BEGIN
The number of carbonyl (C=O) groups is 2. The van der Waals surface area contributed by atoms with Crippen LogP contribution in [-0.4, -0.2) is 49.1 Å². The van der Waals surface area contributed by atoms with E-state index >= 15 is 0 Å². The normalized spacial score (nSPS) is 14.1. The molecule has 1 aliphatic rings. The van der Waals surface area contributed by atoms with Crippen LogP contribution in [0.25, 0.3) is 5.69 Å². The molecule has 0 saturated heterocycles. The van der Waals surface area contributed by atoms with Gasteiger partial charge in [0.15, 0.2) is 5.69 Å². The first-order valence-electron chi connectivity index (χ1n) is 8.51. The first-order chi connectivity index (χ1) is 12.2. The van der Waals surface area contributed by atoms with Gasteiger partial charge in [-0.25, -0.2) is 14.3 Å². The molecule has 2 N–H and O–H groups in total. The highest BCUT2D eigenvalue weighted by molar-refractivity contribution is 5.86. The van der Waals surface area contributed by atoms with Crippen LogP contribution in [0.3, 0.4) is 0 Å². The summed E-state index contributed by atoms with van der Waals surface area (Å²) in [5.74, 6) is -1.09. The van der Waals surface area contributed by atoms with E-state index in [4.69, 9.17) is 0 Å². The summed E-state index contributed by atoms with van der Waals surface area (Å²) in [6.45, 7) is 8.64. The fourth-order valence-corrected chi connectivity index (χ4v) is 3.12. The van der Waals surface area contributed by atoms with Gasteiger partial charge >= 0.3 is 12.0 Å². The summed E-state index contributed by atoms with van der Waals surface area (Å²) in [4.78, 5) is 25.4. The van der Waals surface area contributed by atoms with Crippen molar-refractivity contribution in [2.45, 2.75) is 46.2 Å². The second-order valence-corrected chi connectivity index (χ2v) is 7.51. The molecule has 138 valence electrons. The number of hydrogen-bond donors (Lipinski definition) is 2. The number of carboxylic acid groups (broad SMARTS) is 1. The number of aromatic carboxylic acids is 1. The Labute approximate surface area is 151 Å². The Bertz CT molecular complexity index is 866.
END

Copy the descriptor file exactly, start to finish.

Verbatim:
The number of carbonyl (C=O) groups is 2. The van der Waals surface area contributed by atoms with Crippen LogP contribution in [-0.4, -0.2) is 49.1 Å². The van der Waals surface area contributed by atoms with E-state index >= 15 is 0 Å². The normalized spacial score (nSPS) is 14.1. The molecule has 1 aliphatic rings. The van der Waals surface area contributed by atoms with Crippen LogP contribution in [0.25, 0.3) is 5.69 Å². The molecule has 0 saturated heterocycles. The van der Waals surface area contributed by atoms with Gasteiger partial charge in [0.15, 0.2) is 5.69 Å². The first-order valence-electron chi connectivity index (χ1n) is 8.51. The first-order chi connectivity index (χ1) is 12.2. The van der Waals surface area contributed by atoms with Gasteiger partial charge in [-0.25, -0.2) is 14.3 Å². The molecule has 2 N–H and O–H groups in total. The highest BCUT2D eigenvalue weighted by molar-refractivity contribution is 5.86. The van der Waals surface area contributed by atoms with Crippen LogP contribution in [0.3, 0.4) is 0 Å². The summed E-state index contributed by atoms with van der Waals surface area (Å²) in [5.74, 6) is -1.09. The van der Waals surface area contributed by atoms with E-state index in [4.69, 9.17) is 0 Å². The summed E-state index contributed by atoms with van der Waals surface area (Å²) in [6.45, 7) is 8.64. The fourth-order valence-corrected chi connectivity index (χ4v) is 3.12. The van der Waals surface area contributed by atoms with Gasteiger partial charge >= 0.3 is 12.0 Å². The summed E-state index contributed by atoms with van der Waals surface area (Å²) in [4.78, 5) is 25.4. The van der Waals surface area contributed by atoms with Crippen molar-refractivity contribution in [2.45, 2.75) is 46.2 Å². The second-order valence-corrected chi connectivity index (χ2v) is 7.51. The molecule has 138 valence electrons. The number of hydrogen-bond donors (Lipinski definition) is 2. The number of carboxylic acid groups (broad SMARTS) is 1. The number of aromatic carboxylic acids is 1. The Labute approximate surface area is 151 Å². The Bertz CT molecular complexity index is 866.